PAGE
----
Half way through my second phase of training, I am starting to think about all the pieces that will make up the third phase. So far, I have been getting fit by working on my general strength, building my stability and working through some mechanical issues that I have struggled with in the past (mobility, flexibility and my running). All of this “base training” through 3 months will bring me to the point in time that I need to transition into more specific training, and that’s when things start to get a little more serious for me.
When I make the switch, I will still get to have fun in my training, because I love doing it, but I change gears so to speak. I put in between 15-20 hours of workouts per week, which can get pretty tiresome as the month stretches along. The best part about the first 2 phases is that I am not worried about too much. The training is meant to reconnect my body with resistance training and I’m not thinking about my competitions just yet. My goals are written down and I look at them every single day, but I don’t want to over crowd my mind at this point.
Starting in December, I get to start connecting all the pieces I have been working on and really begin to push towards my throwing goals. For 4 months (December – March), I initiate my “real training” and now start to prepare for my competitions. My coach and I have decided that instead of thinking in linear terms of picking a starting point for the season and continuing through to push towards an end goal, we have reversed the strategy and worked backwards. The end goal of the 2017 season is to compete in London for the IAAF World Championships. That competition is in August, which means I have to remain healthy and be peaking at that time. I started training in September, which means 11 months later I will be looking to reach my goal. That’s a long time! Before I get to London, though, I must make it to the end of June and compete in USA Championships, set to take place in Sacramento, California.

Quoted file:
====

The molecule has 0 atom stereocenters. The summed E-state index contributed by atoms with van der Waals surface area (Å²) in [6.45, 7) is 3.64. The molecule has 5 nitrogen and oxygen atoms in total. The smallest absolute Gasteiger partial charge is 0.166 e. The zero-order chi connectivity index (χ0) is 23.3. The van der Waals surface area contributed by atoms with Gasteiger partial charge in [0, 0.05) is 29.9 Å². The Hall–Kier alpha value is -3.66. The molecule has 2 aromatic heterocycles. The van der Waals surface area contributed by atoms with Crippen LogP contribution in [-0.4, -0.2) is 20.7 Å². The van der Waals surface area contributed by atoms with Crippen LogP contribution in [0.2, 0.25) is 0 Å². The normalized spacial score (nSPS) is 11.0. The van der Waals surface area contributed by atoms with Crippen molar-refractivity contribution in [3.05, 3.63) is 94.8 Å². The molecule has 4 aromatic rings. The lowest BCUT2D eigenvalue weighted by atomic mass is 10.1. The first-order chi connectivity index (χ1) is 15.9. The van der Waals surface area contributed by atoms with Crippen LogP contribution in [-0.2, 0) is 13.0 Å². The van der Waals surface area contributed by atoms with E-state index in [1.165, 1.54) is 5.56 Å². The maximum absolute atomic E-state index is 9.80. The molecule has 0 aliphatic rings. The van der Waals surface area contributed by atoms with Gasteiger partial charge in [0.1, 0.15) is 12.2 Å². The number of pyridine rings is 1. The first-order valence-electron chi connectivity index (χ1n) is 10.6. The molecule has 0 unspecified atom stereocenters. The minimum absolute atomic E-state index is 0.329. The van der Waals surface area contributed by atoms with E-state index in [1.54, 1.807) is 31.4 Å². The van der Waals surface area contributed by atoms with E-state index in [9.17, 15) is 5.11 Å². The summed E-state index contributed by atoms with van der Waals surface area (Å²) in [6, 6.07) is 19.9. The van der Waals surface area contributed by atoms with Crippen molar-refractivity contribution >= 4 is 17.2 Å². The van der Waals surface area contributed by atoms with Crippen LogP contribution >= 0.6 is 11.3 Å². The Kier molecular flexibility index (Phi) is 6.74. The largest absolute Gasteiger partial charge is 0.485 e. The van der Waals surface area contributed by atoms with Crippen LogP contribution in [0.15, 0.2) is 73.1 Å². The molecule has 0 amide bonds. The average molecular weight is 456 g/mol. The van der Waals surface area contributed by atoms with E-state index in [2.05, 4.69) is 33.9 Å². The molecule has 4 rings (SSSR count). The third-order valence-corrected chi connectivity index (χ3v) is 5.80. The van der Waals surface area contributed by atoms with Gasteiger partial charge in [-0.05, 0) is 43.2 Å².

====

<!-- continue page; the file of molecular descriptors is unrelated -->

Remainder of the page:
So that makes 2 competitions, both of which I must qualify for, so how do I get there? For starters, there is a competition qualification window in which you have to throw a legal mark that is at least a certain distance for either competition. Judging by previous years, the qualifying mark for USA Championships will probably be about 75m or 246ft. As for World Champs, the 2015 qualifying mark was 82m/268+ft, and last year’s Olympic Standard was 83m/272+ft, so I am going to split the difference and say it will be 82.5m/270+ft (official marks have not yet been released). My current personal best is 79.62m/261+ft, so I am not too far away!
As previously mentioned, more specific training will take place from December – March. Starting in April, I will be begin to prepare to compete! Finally! As exciting as it is, it can also be very tricky for me, because I have not yet mastered my training cycles while in season. My season is projected to be from April – August (5 months) and will include about 7-9 competitions. During this time, I look to maintain the strength and power I have built during the previous months while also perfecting my throwing technique to perform at my best when it matters. To do so, my body has to feel strong and fresh for those competitions.
On east coast the transition from winter to spring can delay outdoor throwing, so early season can sometimes be a struggle to find my rhythm. I usually have to travel across the country for good weather and good competitions, which means I have to alter my training schedule during a competition week and manage the trips to stay fresh going into the meet. Over the past few years, I have done a relatively good job of travel and body management, but it can always get better so I can take the next step towards becoming a professional!
I hope everyone who read along has enjoyed the information I am sharing. I want to continue thanking all my family, friends and fans for supporting me and I hope you keep doing so!